Follow up during 12 months
A significant improvement of the ulcers in the duodenum was observed during the first control gastroscopy after 2 months. As illustrated in Figure 1 complete healing of the gastric and duodenal ulcers was achieved within 9 months of allergen avoidance and antiallergic medical therapy. Histologically, chronic inflammation of the stomach and duodenum decreased only slightly, but eosinophil infiltration within the gastrointestinal mucosa decreased after allergen avoidance. Similarly, peripheral blood eosinophilia was found to decrease from initially 15% eosinophils (8000 leucocytes/μl; normal 2-4%) or 1200 eosinophils/μl absolutely (normal < 400/μl), respectively, gradually to 9% eosinophils or 640 eosinophils/μl, respectively, during 9 months. Red blood count, hemoglobin and iron levels normalized within 12 months (Figure 4). Since the introduction of the allergen elimination combined with antiallergic treatment no further episodes of significant gastrointestinal bleeding occurred and, noteworthy, the complete healing of the ulcers within the upper GIT was accompanied by a significant fall in serum IgE, demonstrating ongoing remission of local gastrointestinal allergy, which has also most likely triggered EG (Figure 4). Serum IgE levels dropped from pre-therapeutic values with 324 U/ml to nearly normal serum IgE with 142 U/ml.
This report describes the clinical case of a 22 year old patient with recurrent, multilocular non-healing ulcers in the stomach, duodenum and jejunum. Initially, a typically helicobacter pylori positive peptic ulcer disease was suspected on outpatient level. Despite successful helicobacter pylori eradication and a continuous therapy with proton pump inhibitors, blood transfusions and iron supplementation, no improvement of the ulcers was detectable. Gastrointestinal bleeding and iron loss continued for more than four years with several trials of despairing diagnostics and some treatment failures. Interestingly, the patient was not aware of any adverse reaction to common foodstuffs. However, extensive gastrointestinal, endoscopic and immunological diagnostics revealed inflammatory lesions and ulcers within the upper jejunum, which is not a typical feature of peptic ulcer disease, but may be found in Zollinger-Ellison’s syndrome. Other ulcerogenic diseases causing tissue eosinophilia were carefully excluded. Finally, gastrointestinal food allergy was supposed in this atopic individual, though in blood results elevated serum IgE levels and eosinophilia were evident. Although extraintestinal sensitization to various antigens was negative at the skin and serum level, further detailed specialized gastrointestinal immune diagnostics could reveal increased urinary methylhistamine excretion during unrestricted diet and a marked gastrointestinal sensitization to common foodstuffs with high titers of intestinal food-specific IgE. Although clinical guidelines recommend oral food challenge tests to prove clinical relevance of food-specific IgE sensitizations [1–4, 7, 14, 27], oral provocation was not performed in this individual, because of manifest ulcers, signs of intermittent bleeding and refusal of the patient.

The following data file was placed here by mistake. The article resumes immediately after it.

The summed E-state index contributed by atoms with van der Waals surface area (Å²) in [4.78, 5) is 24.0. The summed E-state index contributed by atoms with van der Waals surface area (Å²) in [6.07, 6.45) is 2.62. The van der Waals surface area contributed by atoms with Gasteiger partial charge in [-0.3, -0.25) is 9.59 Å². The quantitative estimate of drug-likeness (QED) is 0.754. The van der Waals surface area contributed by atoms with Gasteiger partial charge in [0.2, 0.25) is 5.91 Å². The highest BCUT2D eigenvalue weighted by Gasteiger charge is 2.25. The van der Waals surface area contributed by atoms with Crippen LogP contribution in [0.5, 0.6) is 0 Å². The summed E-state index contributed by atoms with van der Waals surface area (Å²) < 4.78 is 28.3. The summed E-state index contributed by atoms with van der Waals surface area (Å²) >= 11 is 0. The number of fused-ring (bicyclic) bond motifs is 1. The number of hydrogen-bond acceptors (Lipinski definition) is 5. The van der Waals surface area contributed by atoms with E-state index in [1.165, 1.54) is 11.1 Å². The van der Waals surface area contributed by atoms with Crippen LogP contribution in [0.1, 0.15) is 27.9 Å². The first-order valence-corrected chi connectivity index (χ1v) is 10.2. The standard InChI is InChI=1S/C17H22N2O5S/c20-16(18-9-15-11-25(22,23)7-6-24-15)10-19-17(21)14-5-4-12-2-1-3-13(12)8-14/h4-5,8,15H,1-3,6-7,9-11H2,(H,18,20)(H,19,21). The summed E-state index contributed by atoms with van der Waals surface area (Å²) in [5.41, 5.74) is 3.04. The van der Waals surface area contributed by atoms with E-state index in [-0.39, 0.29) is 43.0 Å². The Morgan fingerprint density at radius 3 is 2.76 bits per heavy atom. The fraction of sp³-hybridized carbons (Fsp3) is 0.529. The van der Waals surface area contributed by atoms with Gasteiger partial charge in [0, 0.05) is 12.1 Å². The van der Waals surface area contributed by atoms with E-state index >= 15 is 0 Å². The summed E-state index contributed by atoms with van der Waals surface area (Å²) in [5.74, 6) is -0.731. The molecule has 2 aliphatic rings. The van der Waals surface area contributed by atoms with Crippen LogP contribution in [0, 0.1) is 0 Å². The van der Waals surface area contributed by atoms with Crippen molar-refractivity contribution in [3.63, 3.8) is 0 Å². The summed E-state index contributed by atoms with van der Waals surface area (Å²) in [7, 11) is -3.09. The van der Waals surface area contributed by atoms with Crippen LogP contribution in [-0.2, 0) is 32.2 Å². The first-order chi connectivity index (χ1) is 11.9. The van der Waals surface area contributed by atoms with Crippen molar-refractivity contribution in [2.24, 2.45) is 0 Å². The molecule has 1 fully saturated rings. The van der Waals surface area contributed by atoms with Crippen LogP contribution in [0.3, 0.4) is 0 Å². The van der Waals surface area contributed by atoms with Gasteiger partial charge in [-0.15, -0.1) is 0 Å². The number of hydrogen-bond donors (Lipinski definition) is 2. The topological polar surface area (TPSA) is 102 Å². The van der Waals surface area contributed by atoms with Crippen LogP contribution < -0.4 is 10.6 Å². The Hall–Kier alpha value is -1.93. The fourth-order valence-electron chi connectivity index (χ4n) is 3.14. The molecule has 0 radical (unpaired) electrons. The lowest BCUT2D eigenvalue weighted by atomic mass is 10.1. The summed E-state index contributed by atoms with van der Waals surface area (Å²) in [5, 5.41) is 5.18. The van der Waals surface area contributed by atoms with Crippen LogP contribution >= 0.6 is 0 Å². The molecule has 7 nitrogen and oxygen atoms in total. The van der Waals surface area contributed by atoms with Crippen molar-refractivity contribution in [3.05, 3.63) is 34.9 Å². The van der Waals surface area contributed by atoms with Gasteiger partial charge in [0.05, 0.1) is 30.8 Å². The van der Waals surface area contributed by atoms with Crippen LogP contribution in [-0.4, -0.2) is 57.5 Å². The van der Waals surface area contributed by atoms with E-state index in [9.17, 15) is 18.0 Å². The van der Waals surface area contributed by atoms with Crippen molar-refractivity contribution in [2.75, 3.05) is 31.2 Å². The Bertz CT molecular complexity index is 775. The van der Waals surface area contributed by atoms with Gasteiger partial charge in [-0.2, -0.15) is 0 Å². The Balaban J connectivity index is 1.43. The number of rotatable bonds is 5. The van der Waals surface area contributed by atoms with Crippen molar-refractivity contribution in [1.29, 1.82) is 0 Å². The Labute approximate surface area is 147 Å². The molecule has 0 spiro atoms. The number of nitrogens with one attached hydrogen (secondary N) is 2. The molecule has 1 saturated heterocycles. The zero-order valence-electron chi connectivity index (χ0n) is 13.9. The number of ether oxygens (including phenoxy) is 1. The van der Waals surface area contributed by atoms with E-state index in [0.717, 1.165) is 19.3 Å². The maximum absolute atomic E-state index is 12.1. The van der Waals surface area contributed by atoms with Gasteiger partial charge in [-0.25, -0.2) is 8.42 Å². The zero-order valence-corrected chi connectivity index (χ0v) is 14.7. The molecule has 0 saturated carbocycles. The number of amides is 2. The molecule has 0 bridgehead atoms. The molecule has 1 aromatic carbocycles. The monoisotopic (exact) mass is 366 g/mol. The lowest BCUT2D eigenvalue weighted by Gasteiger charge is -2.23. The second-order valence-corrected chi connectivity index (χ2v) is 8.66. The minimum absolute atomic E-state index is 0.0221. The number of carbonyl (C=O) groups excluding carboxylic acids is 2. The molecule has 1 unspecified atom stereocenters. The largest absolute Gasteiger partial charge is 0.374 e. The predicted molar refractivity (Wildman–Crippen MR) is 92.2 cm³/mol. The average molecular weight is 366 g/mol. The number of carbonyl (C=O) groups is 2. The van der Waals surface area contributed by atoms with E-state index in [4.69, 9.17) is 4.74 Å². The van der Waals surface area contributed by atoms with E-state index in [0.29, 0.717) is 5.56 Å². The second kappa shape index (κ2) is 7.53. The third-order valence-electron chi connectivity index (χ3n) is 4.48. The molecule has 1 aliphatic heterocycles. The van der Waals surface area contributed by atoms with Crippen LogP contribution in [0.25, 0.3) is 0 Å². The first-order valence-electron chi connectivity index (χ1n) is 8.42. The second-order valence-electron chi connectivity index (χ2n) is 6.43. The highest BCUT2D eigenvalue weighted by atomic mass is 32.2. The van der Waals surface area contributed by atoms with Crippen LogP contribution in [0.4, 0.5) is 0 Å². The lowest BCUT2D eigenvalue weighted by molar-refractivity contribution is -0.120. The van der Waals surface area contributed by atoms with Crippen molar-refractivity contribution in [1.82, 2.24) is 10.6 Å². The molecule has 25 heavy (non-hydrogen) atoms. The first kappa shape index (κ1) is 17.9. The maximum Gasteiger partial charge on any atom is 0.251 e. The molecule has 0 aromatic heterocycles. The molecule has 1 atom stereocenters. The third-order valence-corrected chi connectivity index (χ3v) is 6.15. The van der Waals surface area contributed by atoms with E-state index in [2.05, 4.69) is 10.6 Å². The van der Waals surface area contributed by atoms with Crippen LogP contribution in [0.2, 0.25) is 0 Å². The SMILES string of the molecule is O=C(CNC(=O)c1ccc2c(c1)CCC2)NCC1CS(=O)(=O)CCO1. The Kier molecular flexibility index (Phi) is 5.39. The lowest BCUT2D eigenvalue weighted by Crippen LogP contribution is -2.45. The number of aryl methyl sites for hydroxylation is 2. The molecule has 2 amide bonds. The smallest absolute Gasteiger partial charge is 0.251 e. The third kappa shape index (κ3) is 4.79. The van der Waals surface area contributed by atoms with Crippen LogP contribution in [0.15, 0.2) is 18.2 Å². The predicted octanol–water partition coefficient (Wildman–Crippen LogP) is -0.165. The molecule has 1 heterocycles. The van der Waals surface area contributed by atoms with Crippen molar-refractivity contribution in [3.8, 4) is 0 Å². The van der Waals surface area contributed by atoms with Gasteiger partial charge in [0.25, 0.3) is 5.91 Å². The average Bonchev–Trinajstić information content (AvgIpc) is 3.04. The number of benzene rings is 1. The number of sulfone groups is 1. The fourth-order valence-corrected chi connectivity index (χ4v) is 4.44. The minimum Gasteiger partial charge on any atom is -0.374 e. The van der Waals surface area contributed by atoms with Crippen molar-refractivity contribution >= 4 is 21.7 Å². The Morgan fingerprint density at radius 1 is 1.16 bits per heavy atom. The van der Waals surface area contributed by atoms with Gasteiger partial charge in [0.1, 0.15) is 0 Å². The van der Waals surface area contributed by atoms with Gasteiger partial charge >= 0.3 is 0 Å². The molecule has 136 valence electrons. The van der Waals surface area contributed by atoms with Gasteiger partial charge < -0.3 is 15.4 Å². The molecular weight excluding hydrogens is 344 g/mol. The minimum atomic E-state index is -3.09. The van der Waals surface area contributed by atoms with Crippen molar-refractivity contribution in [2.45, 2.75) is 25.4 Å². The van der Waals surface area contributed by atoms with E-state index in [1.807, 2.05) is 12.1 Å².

The extent of the ulcer disease improved significantly after introduction of a specific food avoidance based on intestinal IgE testing of the gastrointestinal lavage fluid. Because of the severity of the disease along with the allergen diet an intensified antiallergic treatment consisting of antihistamines and hypoallergenic formula was also installed [28–30]. All gastrointestinal ulcer lesions disappeared completely (Figure 1), serum IgE levels dropped to normal, hemoglobin and iron levels increased up to the normal range within 12 months (Figure 4). After implementation of this combined antiallergic therapy the patient has remained in best health for more than two years of follow up. After 12 months of allergen avoidance it was possible for the patient to reduce and finally finish the antiallergic medication. He has been free of gastrointestinal bleeding now for more than two years and is in good health while maintaining the hypoallergenic diet.